An atomic clock that sets the time by the tiny oscillations of strontium atoms is so precise that it will neither gain nor lose a second for the next 15 billion years.
The new strontium clock, which is three times as precise as the previous record holder, now has the power to reveal tiny shifts in time predicted by Einstein’s theory of relativity, which states that time ticks faster at different elevations on Earth.
That precision could now help scientists create ultra-detailed maps of the shape of the Earth. In a concept known as gravitational time dilation, time passes more quickly in weaker gravitational fields, so the higher the altitude on Earth, the lower the gravity is there, and the faster time is passing. The current clock is so sensitive that it could detect these effects with elevation changes as little as that caused by putting a small book under the clock.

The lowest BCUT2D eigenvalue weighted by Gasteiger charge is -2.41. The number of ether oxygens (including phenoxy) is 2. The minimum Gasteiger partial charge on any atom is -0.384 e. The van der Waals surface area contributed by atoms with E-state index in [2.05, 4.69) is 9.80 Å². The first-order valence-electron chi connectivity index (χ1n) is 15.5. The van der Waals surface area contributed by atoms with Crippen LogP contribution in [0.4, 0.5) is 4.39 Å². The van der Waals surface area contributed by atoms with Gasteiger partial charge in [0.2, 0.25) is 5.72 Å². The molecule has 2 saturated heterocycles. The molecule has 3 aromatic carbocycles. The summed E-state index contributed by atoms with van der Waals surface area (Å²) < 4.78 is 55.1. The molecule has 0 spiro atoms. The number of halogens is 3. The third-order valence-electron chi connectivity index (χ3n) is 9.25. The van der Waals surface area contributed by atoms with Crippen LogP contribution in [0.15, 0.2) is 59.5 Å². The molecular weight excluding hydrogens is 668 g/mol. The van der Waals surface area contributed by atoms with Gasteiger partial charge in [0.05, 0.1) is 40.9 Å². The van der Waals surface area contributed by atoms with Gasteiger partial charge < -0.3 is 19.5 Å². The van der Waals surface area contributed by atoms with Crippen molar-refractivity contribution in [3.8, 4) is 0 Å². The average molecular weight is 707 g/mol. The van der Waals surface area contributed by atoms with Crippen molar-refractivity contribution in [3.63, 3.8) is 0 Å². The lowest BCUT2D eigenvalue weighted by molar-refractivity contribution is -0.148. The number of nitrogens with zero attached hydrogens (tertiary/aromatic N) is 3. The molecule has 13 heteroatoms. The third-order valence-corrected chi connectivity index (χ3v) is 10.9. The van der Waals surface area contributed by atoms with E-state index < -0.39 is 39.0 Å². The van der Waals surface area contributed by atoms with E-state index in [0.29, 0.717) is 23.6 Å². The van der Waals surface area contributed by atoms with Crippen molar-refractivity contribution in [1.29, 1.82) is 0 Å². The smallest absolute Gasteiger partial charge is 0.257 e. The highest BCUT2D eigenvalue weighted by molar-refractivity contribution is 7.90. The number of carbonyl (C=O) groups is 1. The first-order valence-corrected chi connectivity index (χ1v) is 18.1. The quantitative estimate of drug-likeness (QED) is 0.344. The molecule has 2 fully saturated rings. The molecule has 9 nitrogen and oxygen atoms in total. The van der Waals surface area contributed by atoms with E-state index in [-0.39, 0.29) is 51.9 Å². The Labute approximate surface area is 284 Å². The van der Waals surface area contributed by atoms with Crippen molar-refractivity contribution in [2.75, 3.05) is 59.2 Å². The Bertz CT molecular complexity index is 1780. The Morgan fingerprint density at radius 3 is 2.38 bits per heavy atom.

As strontium atoms beat at 430 trillion times per second, theoretically there’s room for even more improvement in accuracy.
If the clock can improve further, that would enable even more detailed measurements of the Earth’s shape and mapping at a level hitherto unimaginable.
Even at the current accuracy level the usefulness of the resultant maps are widespread and will no doubt prove very significant in helping researchers track and understand global impacts associated with climate change.